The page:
Forever Lessons with Disposable Cameras
"We chose places around campus that we believed told the story of our school experiences and learned how to take photos to freeze those moments, memories, and stories in time."
I had the pleasure of interviewing Kate Aten, 1st and 2nd grade teacher of San Antonio's The Gathering Place - a fully restorative school centered around the arts and social justice.
Kate had the idea for a class project that would put Analog cameras in the hands of her students. After she shared more on the project and some of the photos that the "littles" had taken, we felt it would be rude if we didn't share!
At Analog, we believe that disposables are an incredible way to teach delayed gratification, take a break from your phone, and look at the world around us a little differently. We love how Kate's class captured these life lessons and more.
Enjoy the interview!
Hey Kate! Thank you so much for doing this with us. Can you tell our readers a little more about your background and what you do?
I am currently working as a 1st and 2nd grade teacher at a brand new charter school in San Antonio, Texas called The Gathering Place. We are a fully restorative school centered around the arts and social justice. My background is in English Literature and I began teaching high school AP Lit and Lang after I graduated from Trinity University with my Masters in Teaching and from Millsaps College with a BA in English Literature. I made the move to TGP because I believe so strongly in their core values and their progressive school model.
So you teach first and second graders, what is your philosophy on teaching and education?
I believe that every child can thrive when they are seen, heard, and valued in their educational space. Schools are where children spend the majority of their life and it should be a place where they are allowed to be children-- playing, exploring, socializing, and taking risks.
Schools are also the places where children largely begin to develop their self-concept and their ideas about the world they inhabit. It’s essential that we are offering children opportunities to see themselves as creators, builders, leaders, and valuable members of a community as early as possible so that they grow into collaborators, creatives, and societal leaders who are strongly rooted in a sense of purpose and led by a vision for what is possible in the world.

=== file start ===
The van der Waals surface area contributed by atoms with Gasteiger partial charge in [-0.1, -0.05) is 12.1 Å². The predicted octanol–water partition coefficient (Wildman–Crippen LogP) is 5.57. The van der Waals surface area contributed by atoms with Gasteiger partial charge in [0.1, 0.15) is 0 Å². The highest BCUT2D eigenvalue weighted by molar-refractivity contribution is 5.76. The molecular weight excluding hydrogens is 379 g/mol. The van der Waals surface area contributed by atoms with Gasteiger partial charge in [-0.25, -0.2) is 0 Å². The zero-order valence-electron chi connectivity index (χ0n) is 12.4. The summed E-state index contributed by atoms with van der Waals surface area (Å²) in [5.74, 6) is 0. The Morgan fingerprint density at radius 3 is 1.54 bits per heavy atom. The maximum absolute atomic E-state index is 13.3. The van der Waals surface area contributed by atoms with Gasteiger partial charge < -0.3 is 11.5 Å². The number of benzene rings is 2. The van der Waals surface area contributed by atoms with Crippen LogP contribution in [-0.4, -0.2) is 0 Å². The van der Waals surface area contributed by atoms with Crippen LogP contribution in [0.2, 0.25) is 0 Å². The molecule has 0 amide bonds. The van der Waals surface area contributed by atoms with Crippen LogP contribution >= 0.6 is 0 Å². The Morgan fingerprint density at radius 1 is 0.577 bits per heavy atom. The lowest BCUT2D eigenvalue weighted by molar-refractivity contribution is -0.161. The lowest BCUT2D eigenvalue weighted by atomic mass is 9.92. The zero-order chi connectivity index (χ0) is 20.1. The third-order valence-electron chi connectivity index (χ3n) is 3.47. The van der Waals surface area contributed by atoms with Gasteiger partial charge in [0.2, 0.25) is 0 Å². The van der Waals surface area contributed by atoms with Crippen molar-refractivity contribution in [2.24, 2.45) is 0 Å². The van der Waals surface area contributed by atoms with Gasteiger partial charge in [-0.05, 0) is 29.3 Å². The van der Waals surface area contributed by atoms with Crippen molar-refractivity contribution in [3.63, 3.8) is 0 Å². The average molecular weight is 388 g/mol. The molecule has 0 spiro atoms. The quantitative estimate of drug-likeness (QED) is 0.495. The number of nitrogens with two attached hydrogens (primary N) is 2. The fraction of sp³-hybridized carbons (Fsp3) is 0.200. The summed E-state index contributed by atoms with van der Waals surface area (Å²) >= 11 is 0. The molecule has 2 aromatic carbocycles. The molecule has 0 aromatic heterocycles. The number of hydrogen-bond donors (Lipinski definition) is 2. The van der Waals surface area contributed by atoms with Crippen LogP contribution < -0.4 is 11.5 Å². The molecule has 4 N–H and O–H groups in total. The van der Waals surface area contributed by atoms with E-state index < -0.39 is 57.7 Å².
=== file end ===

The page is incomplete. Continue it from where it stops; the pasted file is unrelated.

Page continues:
We understand you used a few Analog cameras for a class project. Can you tell us a little more about the project?
Our class worked this semester on developing a color palette of our school, The Gathering Place. We chose places around campus that we believed told the story of our school experiences and learned how to take photos to freeze those moments, memories, and stories in time. We then matched the developed photos to paint swatches to create our color palette and wrote poems to match our favorite photos!
What did you want the kids to take away from this project?
I really wanted them to see that the way they view their environment is worthy of noticing and celebrating and sharing with others. They were so proud of their photos! That’s an amazing thing to witness in children-- the pride they had in the work they had done.
What was their reaction to the project? Do you think it was a success?
I do believe it was a success! In fact, they’ve asked for more cameras and would likely spend all day taking photos if I let them!
Can you share the funniest or most interesting story that happened to you during this project? What lessons or takeaways did you take out of that story?
One student had an amazing vision in his mind of a photo he had in his mind. Unfortunately, the photo required him to climb a fence and put himself in a risky spot. He knew this wouldn’t be allowed, so he didn’t take the photo.
One day, though, at recess, we realized that one of our cameras had an extra photo left. He looked at me and I just knew what he was going to ask. “Let’s do it,” I said. With my help and watchful eye, he was able to sit from up above, seeing the recess field in all of its glory and get the shot he had dreamed up in his head. He was SO excited.
Are there any memorable quotes or comments you’d like to spotlight from your students?
My favorite was a little kiddo who is always teaching us about the next cool thing. He got the camera and said “well, usually old things are super boring, but these cameras are pretty cool.” It was a hilarious moment.
Can you share some of the most difficult and most rewarding parts of being a first and second grade teacher?
The most difficult thing is really just knowing that you ultimately don’t have control over all of the situations you would like to be in control of. Human children enter the classroom each day with very human experiences and human needs that you can’t always help make better or take away for them. But, getting to spend 8 hours a day with these amazing littles makes you realize how lucky teachers are to be entrusted with such brilliance, creativity, hilarity, and messy swampy REAL life each day.
We get to influence these children each day! It’s a massive responsibility and a massive privilege.
Can you share your experience with Analog?
The process was so easy and straightforward. When I had questions, I was helped right away! The packing was clear and organized and we absolutely loved our experience! I’ll be using Analog again, without a doubt!
Get more, for less. Analog costs $27 because we INCLUDE development, digital scans straight to your phone and free shipping when you buy a disposable camera with us.
Written by Max Gallagher
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